Wed Nov 03 2010

The topic of conversation? The state of the web.

Yep, it's November and I am going to talk about October. Shocking, right. Clark is following up on something way to late. For that I do sincerely apologize. Now onto the good news. Not only will I follow up with what we talked about at the meeting but I will include some new things that has happened since.

First and foremost I finally am posting my demo's to a place people can grab them. They are now up at BitBucket @ I won't claim any type of quality or state they might be in, nor are they things that would ever be considered production ready. They are just demo's\spikes, which I use to facilitate conversation, and teach concepts.

"Distributions Engines" Honestly I can't come up with a better category for where to get STUFF. Right now there are three places and they each compliment one another.

  1. Microsoft's Web Platform Installer - This is where you get stuff that I would say is officially packaged for Windows.
  2. Visual Studio Extension Manager - This is where you get stuff to augment Visual Studio or your development experience.
  3. NuGet ( formally NuPack ) - This is where you get 3rd party libraries to develop against.

These three things are areas you should know intimately.

Honestly right now the fire hose is WIDE open. I can't keep up with it. If you look at the web space alone we have Silverlight ( now 4 version ), MVC now 3 versions, WebForms, WebMatrix, WebDeploy, new found collaboration with open source efforts like JQuery and NuGet and a whole pile of other things. I have talked about the Lego pieces before. As developers we have a lot and if one was missing we know how to just build them. Today it really feels like we are starting to see all the pieces naturally line up.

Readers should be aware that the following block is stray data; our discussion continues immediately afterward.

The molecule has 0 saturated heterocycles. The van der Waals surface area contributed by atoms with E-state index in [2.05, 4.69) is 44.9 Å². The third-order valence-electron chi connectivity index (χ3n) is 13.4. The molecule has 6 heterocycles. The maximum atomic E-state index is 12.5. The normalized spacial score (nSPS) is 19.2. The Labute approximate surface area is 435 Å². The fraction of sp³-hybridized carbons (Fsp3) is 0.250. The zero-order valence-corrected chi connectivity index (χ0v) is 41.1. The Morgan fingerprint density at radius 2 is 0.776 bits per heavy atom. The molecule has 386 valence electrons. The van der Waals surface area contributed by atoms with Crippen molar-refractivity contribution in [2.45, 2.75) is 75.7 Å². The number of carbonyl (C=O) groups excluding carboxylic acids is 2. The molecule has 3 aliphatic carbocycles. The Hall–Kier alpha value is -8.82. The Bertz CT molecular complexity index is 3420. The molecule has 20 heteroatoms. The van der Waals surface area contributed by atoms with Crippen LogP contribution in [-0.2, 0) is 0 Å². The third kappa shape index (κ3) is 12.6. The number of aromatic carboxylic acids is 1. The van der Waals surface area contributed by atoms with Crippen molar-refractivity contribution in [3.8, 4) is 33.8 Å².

WebMatrix. Honestly since it's hit the streets I have been using it. Regardless of what anyone might say I think it has a place in our professional web developers life. Go take a look at the new DeveloperSmackdown. I did all of my mock up in WebMatrix and then ported it over to MVC3. It has other applicability too, this was just one example.

As you might remember the upgrade scenario in WebMatrix is to open your current WebMatrix site as a WebSite project in Visual Studio. While that works out of the box seamlessly I see things a bit different. I personally think, when the time has come to "upgrade" you will need to go to MVC3 or above. Now it's not as straight forward as opening your site but I think it just makes more sense. Again just my humble opinion. I will be blogging a lot more about that particular scenario and holding some 1 day workshops around the specific topic too.

WebMatrix Helpers. There is also a notion of a "helper". The whole premise is creating the ability to share nuggets\packages of code that allow you to quickly stand up a site. Of course the underlying theme is fostering a community that will in fact create these over time. Don't overthink it, helpers are nothing crazy. It's just code and it's code packaged such that it's easily reusable. It's also not limited to WebMatrix. since it's just .NET there is really nothing stopping you from calling it ASP.NET.

If you browse to your local WebMatrix site http:\localhost\???_admin you will prompted with a login. This will prompt you with a page to where you can automatically download and install helpers. Guess what is feeding that, NuGet. This is the list of helper ( that I know about ):